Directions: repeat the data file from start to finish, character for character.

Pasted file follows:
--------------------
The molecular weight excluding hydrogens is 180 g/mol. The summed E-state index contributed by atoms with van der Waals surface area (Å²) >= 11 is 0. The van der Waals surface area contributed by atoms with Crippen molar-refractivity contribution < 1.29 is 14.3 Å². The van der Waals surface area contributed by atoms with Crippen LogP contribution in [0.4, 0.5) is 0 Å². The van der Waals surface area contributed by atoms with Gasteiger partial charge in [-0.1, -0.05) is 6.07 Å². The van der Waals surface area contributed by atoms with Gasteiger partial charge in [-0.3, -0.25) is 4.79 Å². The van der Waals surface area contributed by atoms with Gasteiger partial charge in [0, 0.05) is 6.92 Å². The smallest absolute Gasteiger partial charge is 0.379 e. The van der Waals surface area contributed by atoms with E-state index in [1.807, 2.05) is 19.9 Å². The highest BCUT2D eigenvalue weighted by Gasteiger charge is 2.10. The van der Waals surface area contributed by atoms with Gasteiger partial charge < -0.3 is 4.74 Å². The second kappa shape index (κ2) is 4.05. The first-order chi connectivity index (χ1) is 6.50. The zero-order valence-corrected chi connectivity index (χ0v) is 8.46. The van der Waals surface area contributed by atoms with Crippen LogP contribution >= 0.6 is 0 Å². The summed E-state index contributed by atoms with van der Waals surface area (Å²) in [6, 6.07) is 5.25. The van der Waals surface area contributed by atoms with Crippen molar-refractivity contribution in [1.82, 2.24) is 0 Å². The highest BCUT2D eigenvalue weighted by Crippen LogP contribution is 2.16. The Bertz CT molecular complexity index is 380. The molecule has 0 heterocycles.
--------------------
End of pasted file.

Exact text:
The molecular weight excluding hydrogens is 180 g/mol. The summed E-state index contributed by atoms with van der Waals surface area (Å²) >= 11 is 0. The van der Waals surface area contributed by atoms with Crippen molar-refractivity contribution < 1.29 is 14.3 Å². The van der Waals surface area contributed by atoms with Crippen LogP contribution in [0.4, 0.5) is 0 Å². The van der Waals surface area contributed by atoms with Gasteiger partial charge in [-0.1, -0.05) is 6.07 Å². The van der Waals surface area contributed by atoms with Gasteiger partial charge in [-0.3, -0.25) is 4.79 Å². The van der Waals surface area contributed by atoms with Gasteiger partial charge in [0, 0.05) is 6.92 Å². The smallest absolute Gasteiger partial charge is 0.379 e. The van der Waals surface area contributed by atoms with E-state index in [1.807, 2.05) is 19.9 Å². The highest BCUT2D eigenvalue weighted by Gasteiger charge is 2.10. The van der Waals surface area contributed by atoms with Gasteiger partial charge < -0.3 is 4.74 Å². The second kappa shape index (κ2) is 4.05. The first-order chi connectivity index (χ1) is 6.50. The zero-order valence-corrected chi connectivity index (χ0v) is 8.46. The van der Waals surface area contributed by atoms with Crippen LogP contribution >= 0.6 is 0 Å². The summed E-state index contributed by atoms with van der Waals surface area (Å²) in [6, 6.07) is 5.25. The van der Waals surface area contributed by atoms with Crippen molar-refractivity contribution in [1.82, 2.24) is 0 Å². The highest BCUT2D eigenvalue weighted by Crippen LogP contribution is 2.16. The Bertz CT molecular complexity index is 380. The molecule has 0 heterocycles.